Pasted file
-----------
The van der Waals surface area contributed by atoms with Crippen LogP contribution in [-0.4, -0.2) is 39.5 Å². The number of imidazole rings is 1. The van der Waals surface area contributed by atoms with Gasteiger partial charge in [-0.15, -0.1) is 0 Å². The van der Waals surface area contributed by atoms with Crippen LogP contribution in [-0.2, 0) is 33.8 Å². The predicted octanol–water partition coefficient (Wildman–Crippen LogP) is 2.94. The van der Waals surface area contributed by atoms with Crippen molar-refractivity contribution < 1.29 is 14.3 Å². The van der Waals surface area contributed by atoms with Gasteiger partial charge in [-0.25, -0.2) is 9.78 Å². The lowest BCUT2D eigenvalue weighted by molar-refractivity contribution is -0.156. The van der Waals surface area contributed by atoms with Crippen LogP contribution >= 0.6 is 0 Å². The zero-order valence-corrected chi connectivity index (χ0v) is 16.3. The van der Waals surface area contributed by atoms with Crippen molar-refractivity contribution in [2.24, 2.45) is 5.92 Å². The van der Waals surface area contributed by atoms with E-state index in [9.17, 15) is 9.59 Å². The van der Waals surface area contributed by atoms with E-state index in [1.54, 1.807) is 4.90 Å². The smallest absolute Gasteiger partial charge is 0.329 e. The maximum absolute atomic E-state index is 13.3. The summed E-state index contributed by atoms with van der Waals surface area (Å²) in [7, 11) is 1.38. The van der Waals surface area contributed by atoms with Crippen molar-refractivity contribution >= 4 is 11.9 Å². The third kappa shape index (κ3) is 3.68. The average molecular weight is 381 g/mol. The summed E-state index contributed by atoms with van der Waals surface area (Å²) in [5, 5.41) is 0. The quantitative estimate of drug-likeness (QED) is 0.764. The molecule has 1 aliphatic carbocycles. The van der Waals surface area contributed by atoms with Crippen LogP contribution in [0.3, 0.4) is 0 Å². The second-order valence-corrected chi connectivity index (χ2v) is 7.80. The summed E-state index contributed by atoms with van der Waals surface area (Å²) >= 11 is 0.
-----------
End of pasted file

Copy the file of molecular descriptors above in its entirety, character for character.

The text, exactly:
The van der Waals surface area contributed by atoms with Crippen LogP contribution in [-0.4, -0.2) is 39.5 Å². The number of imidazole rings is 1. The van der Waals surface area contributed by atoms with Gasteiger partial charge in [-0.15, -0.1) is 0 Å². The van der Waals surface area contributed by atoms with Crippen LogP contribution in [-0.2, 0) is 33.8 Å². The predicted octanol–water partition coefficient (Wildman–Crippen LogP) is 2.94. The van der Waals surface area contributed by atoms with Crippen molar-refractivity contribution < 1.29 is 14.3 Å². The van der Waals surface area contributed by atoms with Gasteiger partial charge in [-0.25, -0.2) is 9.78 Å². The lowest BCUT2D eigenvalue weighted by molar-refractivity contribution is -0.156. The van der Waals surface area contributed by atoms with Crippen LogP contribution >= 0.6 is 0 Å². The zero-order valence-corrected chi connectivity index (χ0v) is 16.3. The van der Waals surface area contributed by atoms with Crippen molar-refractivity contribution in [2.24, 2.45) is 5.92 Å². The van der Waals surface area contributed by atoms with E-state index in [9.17, 15) is 9.59 Å². The van der Waals surface area contributed by atoms with E-state index in [1.54, 1.807) is 4.90 Å². The smallest absolute Gasteiger partial charge is 0.329 e. The maximum absolute atomic E-state index is 13.3. The summed E-state index contributed by atoms with van der Waals surface area (Å²) in [7, 11) is 1.38. The van der Waals surface area contributed by atoms with Crippen molar-refractivity contribution >= 4 is 11.9 Å². The third kappa shape index (κ3) is 3.68. The average molecular weight is 381 g/mol. The summed E-state index contributed by atoms with van der Waals surface area (Å²) in [5, 5.41) is 0. The quantitative estimate of drug-likeness (QED) is 0.764. The molecule has 1 aliphatic carbocycles. The van der Waals surface area contributed by atoms with Crippen LogP contribution in [0.3, 0.4) is 0 Å². The second-order valence-corrected chi connectivity index (χ2v) is 7.80. The summed E-state index contributed by atoms with van der Waals surface area (Å²) >= 11 is 0.